Sri Lanka’s tea industry will run out of fuel in a week as they face a crisis that stakeholders insist will trickle down to even job losses if this situation continues. The estates are already witnessing rising social tensions as those without work in Colombo return home.
The Business Times learns that the tea industry is currently facing a crisis beyond proportions as they are currently operating on fuel available for about a week. This clearly spells out the possible cessation of work on the estates if the factories come to a halt.
Galle – Kalutara Estate Owners Association Secretary Ushan Samarasinghe told the Business Times they face the same problems as the rest; with no diesel he is unable to visit his own estates on time. In fact, he noted getting the leaf to the factories is getting delayed as a result of which quality drops.
He is part of the larger smallholder population that contributes 70 per cent of total tea exports and if they are unable to carry out their work it will not be possible to produce the teas required to export to the global market. The tea industry is already impacted due to the lack of application of fertiliser last year as a result of which there is 13-year low quantity drop witnessed at the auctions and this is ongoing. The “situation is quite bad,” and despite the availability of fertiliser plantation companies are unable to purchase them as costs have escalated from Rs.30,000 per MT to Rs.500,000 per MT, Planters Association Spokesman Dr. Roshan Rajadurai said.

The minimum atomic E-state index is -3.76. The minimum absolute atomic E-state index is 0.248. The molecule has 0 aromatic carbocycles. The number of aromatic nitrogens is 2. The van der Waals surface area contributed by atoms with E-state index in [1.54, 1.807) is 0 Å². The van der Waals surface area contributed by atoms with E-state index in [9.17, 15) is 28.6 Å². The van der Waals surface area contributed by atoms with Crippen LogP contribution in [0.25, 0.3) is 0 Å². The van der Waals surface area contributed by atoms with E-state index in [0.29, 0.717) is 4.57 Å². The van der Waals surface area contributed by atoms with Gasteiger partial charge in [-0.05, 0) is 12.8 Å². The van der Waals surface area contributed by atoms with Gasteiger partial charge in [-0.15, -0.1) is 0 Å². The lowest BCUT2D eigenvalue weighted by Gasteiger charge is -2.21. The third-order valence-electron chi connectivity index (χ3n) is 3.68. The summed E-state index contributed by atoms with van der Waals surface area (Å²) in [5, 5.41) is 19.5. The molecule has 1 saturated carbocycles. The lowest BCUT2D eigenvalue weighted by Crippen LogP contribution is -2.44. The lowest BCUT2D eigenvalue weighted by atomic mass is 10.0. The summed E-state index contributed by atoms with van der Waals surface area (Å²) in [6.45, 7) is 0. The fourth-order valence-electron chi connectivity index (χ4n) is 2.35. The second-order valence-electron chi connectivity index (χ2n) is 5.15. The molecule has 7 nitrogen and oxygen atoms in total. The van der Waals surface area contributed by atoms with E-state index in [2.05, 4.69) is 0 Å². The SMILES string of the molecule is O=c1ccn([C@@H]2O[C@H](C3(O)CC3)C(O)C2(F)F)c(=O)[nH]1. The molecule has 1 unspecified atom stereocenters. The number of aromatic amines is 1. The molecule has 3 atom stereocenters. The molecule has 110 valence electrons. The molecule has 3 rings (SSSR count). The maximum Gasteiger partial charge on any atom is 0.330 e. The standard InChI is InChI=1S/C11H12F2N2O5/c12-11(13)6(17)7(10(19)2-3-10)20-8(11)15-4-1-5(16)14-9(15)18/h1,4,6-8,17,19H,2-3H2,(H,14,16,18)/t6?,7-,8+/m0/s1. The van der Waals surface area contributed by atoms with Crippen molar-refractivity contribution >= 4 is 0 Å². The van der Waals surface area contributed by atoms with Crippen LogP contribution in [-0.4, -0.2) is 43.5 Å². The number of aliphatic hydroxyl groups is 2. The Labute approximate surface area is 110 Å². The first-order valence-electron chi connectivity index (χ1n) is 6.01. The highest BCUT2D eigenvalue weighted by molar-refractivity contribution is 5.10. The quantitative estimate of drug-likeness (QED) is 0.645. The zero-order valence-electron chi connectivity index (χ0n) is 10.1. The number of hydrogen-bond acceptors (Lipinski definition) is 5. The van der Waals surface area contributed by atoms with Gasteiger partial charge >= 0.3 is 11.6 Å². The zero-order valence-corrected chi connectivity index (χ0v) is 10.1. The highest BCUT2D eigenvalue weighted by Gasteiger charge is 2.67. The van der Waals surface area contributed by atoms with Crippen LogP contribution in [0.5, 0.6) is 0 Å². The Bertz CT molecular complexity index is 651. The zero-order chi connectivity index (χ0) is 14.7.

Estate worker families that left for Colombo for other jobs like working in tea shops and even the construction sector are now without work. They are back on the estates but have no income and as a result of this petty quarrels and thefts are on the rise.
“We have a far more difficult and pressing situation to handle since the living and workplace is the same and so there could be sparks and further tension on the estates,” Dr. Rajadurai said.
“More dangerous is the constant breakdown of electricity because normally within an hour or two the leaf gets spoilt and withers and that affects quality,” he explained. The lack of fuel delays transportation adding to the issues.
The plantation sector is responsible for at least 10 per cent of the population and in this respect they have to ensure that the workers are looked after as they are totally dependent on their managements, Dr. Rajadurai said.
He pointed out that these are the consequences of taking up wrong policies without listening to industry experts.
The crisis is “more serious than we think,” Colombo Tea Traders Association Chairman Jayantha Karunaratne said adding “In all my life I’ve never gone through this kind of situation.”
Diesel may be available for a few more weeks but “if we don’t have electricity?” he queried adding that then they will not be able to supply tea.